Tuesday, December 7, 2010


John Henrik Clarke to Mary Lefkowitz in the Black Athena Debate, March, 1996:

“I think you have emphasized too much the word Black. We’ve made the same mistake. Black tells you how you look but it don’t tell you who you are. The proper name of people must always relate to land, history and culture.”

Inner Civilization* on the use of the word "black":

"The truth is, race or color should be important to us only when we need it to be. Our blackness should not be the most important characteristic we use to identify ourselves. It may serve as an initial element in our identification, but this is not the criteria we should use to strengthen ourselves as a people. We should consider ourselves "black" in comparison to "whites” and that is all. Think: whites only refer to themselves as whites in the context of black-white relations. The remainder of the time they are simply "normal" human beings conducting their affairs within the legacy of the universal human condition experienced by all humankind.
The focus on race, as we can see by our behavior today, does not necessarily strengthen our ties and obligations to each other as African Americans or as human beings. Kinship, tradition, a deep sense of community, culture, heritage, faith and determination---these are the elements that strengthen communities and give them texture.
Our skin color is important in the sense that it serves as a threshold on the path towards better understanding what our heritage is, where our homelands were, what our traditions and cultures are, and how our social ties and kinship should be structured. Quite unlike skin color, our culture and ties of kinship are aspects of our lives we have a choice in shaping; they are aspects that we can always improve upon. The way we choose to strengthen our culture, our spirits, and our family structure is up to our own determination and our own efforts. These are the elements of our existence that were lost upon our arrival in America. These are the essential factors of life that have concerned all people across the globe and throughout the ages. Dealing with these issues is what makes us human; it is what makes us know that we are really alive. Unfortunately these are the aspects of our life in America we have neglected the most. In other words we are humans being first and as healthy human beings it is critical that we maintain a significant connection with a common heritage, culture and structure of values."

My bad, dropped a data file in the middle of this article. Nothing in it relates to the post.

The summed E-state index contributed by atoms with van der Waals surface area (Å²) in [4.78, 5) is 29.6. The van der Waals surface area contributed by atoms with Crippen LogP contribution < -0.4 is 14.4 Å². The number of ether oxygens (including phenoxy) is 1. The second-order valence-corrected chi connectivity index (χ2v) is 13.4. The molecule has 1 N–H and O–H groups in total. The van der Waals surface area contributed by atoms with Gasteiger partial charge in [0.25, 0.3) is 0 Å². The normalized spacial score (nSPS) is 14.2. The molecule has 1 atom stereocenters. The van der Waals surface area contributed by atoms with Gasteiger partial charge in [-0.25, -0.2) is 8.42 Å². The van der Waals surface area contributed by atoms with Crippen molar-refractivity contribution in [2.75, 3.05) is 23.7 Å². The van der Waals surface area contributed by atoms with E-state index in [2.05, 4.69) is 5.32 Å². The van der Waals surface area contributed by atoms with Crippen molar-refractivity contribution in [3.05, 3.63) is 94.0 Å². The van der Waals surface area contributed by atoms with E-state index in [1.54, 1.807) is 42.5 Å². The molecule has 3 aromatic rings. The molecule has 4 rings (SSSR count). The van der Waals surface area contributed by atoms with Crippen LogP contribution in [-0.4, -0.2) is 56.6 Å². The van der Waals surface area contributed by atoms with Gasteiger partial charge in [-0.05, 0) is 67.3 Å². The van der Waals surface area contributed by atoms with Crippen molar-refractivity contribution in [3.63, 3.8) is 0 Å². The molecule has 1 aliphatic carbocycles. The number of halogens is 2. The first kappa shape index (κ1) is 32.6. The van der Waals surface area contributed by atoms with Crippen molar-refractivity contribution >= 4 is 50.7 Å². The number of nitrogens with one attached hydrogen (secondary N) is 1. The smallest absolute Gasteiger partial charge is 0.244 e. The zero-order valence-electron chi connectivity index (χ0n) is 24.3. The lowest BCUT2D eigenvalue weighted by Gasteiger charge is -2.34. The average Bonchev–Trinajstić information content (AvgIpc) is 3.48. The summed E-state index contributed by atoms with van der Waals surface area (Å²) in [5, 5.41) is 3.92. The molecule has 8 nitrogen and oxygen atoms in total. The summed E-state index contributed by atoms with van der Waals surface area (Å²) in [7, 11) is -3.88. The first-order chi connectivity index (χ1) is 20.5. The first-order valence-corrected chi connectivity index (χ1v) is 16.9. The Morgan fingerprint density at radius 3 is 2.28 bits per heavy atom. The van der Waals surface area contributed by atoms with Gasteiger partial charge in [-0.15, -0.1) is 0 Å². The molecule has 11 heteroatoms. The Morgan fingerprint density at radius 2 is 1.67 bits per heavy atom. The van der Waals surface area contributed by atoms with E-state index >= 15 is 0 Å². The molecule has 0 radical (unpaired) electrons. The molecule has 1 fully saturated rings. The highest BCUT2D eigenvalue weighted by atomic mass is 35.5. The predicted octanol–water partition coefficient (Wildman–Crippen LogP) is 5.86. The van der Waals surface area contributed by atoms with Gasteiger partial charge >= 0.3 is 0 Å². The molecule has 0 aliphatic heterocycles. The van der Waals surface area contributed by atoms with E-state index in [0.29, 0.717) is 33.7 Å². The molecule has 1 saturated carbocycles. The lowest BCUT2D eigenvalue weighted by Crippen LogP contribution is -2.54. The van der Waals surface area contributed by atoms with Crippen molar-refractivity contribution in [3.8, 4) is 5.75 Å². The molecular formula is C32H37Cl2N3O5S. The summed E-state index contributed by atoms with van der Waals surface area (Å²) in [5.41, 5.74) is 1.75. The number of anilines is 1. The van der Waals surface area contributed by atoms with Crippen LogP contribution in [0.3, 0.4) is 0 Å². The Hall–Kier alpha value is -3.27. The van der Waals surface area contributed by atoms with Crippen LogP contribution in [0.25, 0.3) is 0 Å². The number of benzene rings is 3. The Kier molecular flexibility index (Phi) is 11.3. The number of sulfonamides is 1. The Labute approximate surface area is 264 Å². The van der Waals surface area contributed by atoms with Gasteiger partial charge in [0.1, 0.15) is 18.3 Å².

*From the chapter Developing Black Thought.